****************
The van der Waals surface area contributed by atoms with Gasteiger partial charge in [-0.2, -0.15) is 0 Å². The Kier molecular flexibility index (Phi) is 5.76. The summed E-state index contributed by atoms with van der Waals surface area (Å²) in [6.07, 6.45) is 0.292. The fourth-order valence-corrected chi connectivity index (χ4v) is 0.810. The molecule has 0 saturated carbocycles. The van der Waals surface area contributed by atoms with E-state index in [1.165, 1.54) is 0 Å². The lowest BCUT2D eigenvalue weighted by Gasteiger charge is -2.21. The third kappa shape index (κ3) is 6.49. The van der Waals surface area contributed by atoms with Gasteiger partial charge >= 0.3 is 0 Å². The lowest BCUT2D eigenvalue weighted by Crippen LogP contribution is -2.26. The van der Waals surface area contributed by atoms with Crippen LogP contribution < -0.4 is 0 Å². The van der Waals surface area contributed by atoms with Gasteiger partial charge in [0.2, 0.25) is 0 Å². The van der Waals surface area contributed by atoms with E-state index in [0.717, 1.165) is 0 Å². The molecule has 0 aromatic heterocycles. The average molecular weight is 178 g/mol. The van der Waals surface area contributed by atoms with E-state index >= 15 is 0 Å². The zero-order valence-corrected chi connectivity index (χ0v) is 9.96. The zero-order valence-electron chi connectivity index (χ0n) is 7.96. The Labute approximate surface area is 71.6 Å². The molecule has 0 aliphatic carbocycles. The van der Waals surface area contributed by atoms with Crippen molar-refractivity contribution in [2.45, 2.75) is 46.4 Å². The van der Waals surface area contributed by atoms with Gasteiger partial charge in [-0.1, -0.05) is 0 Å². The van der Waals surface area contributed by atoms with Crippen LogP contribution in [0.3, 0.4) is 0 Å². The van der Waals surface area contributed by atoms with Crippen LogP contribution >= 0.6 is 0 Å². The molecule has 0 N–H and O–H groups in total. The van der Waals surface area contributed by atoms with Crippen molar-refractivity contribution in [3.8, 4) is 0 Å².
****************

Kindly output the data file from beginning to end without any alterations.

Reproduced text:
The van der Waals surface area contributed by atoms with Gasteiger partial charge in [-0.2, -0.15) is 0 Å². The Kier molecular flexibility index (Phi) is 5.76. The summed E-state index contributed by atoms with van der Waals surface area (Å²) in [6.07, 6.45) is 0.292. The fourth-order valence-corrected chi connectivity index (χ4v) is 0.810. The molecule has 0 saturated carbocycles. The van der Waals surface area contributed by atoms with E-state index in [1.165, 1.54) is 0 Å². The lowest BCUT2D eigenvalue weighted by Gasteiger charge is -2.21. The third kappa shape index (κ3) is 6.49. The van der Waals surface area contributed by atoms with Gasteiger partial charge >= 0.3 is 0 Å². The lowest BCUT2D eigenvalue weighted by Crippen LogP contribution is -2.26. The van der Waals surface area contributed by atoms with Crippen LogP contribution < -0.4 is 0 Å². The van der Waals surface area contributed by atoms with Gasteiger partial charge in [0.2, 0.25) is 0 Å². The van der Waals surface area contributed by atoms with E-state index in [0.717, 1.165) is 0 Å². The molecule has 0 aromatic heterocycles. The average molecular weight is 178 g/mol. The van der Waals surface area contributed by atoms with E-state index >= 15 is 0 Å². The zero-order valence-corrected chi connectivity index (χ0v) is 9.96. The zero-order valence-electron chi connectivity index (χ0n) is 7.96. The Labute approximate surface area is 71.6 Å². The molecule has 0 aliphatic carbocycles. The van der Waals surface area contributed by atoms with Crippen molar-refractivity contribution in [2.45, 2.75) is 46.4 Å². The van der Waals surface area contributed by atoms with Gasteiger partial charge in [-0.1, -0.05) is 0 Å². The van der Waals surface area contributed by atoms with Crippen LogP contribution in [0.3, 0.4) is 0 Å². The van der Waals surface area contributed by atoms with Crippen LogP contribution >= 0.6 is 0 Å². The molecule has 0 N–H and O–H groups in total. The van der Waals surface area contributed by atoms with Crippen molar-refractivity contribution in [3.8, 4) is 0 Å².